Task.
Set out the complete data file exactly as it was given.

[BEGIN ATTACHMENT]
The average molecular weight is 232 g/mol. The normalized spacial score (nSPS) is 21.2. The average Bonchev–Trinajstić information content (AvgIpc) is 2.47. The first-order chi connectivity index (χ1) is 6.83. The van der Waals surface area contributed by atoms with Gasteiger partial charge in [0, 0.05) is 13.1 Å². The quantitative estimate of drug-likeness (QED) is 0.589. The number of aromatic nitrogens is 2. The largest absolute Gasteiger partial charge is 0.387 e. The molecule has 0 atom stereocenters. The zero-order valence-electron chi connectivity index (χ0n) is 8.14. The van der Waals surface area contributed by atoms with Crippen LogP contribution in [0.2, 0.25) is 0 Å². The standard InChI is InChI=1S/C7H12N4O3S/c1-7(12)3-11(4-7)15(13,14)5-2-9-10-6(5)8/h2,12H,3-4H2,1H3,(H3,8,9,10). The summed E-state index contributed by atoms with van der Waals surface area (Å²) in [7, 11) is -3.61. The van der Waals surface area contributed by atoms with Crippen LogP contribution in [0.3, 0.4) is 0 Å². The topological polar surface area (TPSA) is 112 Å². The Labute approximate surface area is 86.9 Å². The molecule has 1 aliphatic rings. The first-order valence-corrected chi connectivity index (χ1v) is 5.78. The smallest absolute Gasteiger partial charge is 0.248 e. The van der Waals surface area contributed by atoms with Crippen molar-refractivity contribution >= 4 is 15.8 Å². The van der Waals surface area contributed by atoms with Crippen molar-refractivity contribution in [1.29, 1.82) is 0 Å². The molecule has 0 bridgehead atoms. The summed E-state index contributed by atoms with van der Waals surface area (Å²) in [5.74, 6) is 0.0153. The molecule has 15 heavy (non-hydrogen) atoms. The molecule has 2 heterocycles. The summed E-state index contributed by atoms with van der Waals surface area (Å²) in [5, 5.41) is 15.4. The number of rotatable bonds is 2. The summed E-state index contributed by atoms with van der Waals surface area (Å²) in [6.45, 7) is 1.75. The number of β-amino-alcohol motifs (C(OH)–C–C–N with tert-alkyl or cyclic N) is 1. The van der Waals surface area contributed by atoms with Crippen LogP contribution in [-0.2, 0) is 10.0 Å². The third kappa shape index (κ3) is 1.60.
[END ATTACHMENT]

The average molecular weight is 232 g/mol. The normalized spacial score (nSPS) is 21.2. The average Bonchev–Trinajstić information content (AvgIpc) is 2.47. The first-order chi connectivity index (χ1) is 6.83. The van der Waals surface area contributed by atoms with Gasteiger partial charge in [0, 0.05) is 13.1 Å². The quantitative estimate of drug-likeness (QED) is 0.589. The number of aromatic nitrogens is 2. The largest absolute Gasteiger partial charge is 0.387 e. The molecule has 0 atom stereocenters. The zero-order valence-electron chi connectivity index (χ0n) is 8.14. The van der Waals surface area contributed by atoms with Crippen LogP contribution in [0.2, 0.25) is 0 Å². The standard InChI is InChI=1S/C7H12N4O3S/c1-7(12)3-11(4-7)15(13,14)5-2-9-10-6(5)8/h2,12H,3-4H2,1H3,(H3,8,9,10). The summed E-state index contributed by atoms with van der Waals surface area (Å²) in [7, 11) is -3.61. The van der Waals surface area contributed by atoms with Crippen LogP contribution in [0.3, 0.4) is 0 Å². The topological polar surface area (TPSA) is 112 Å². The Labute approximate surface area is 86.9 Å². The molecule has 1 aliphatic rings. The first-order valence-corrected chi connectivity index (χ1v) is 5.78. The smallest absolute Gasteiger partial charge is 0.248 e. The van der Waals surface area contributed by atoms with Crippen molar-refractivity contribution >= 4 is 15.8 Å². The van der Waals surface area contributed by atoms with Crippen molar-refractivity contribution in [1.29, 1.82) is 0 Å². The molecule has 0 bridgehead atoms. The summed E-state index contributed by atoms with van der Waals surface area (Å²) in [5.74, 6) is 0.0153. The molecule has 15 heavy (non-hydrogen) atoms. The molecule has 2 heterocycles. The summed E-state index contributed by atoms with van der Waals surface area (Å²) in [5, 5.41) is 15.4. The number of rotatable bonds is 2. The summed E-state index contributed by atoms with van der Waals surface area (Å²) in [6.45, 7) is 1.75. The number of β-amino-alcohol motifs (C(OH)–C–C–N with tert-alkyl or cyclic N) is 1. The van der Waals surface area contributed by atoms with Crippen LogP contribution in [-0.2, 0) is 10.0 Å². The third kappa shape index (κ3) is 1.60.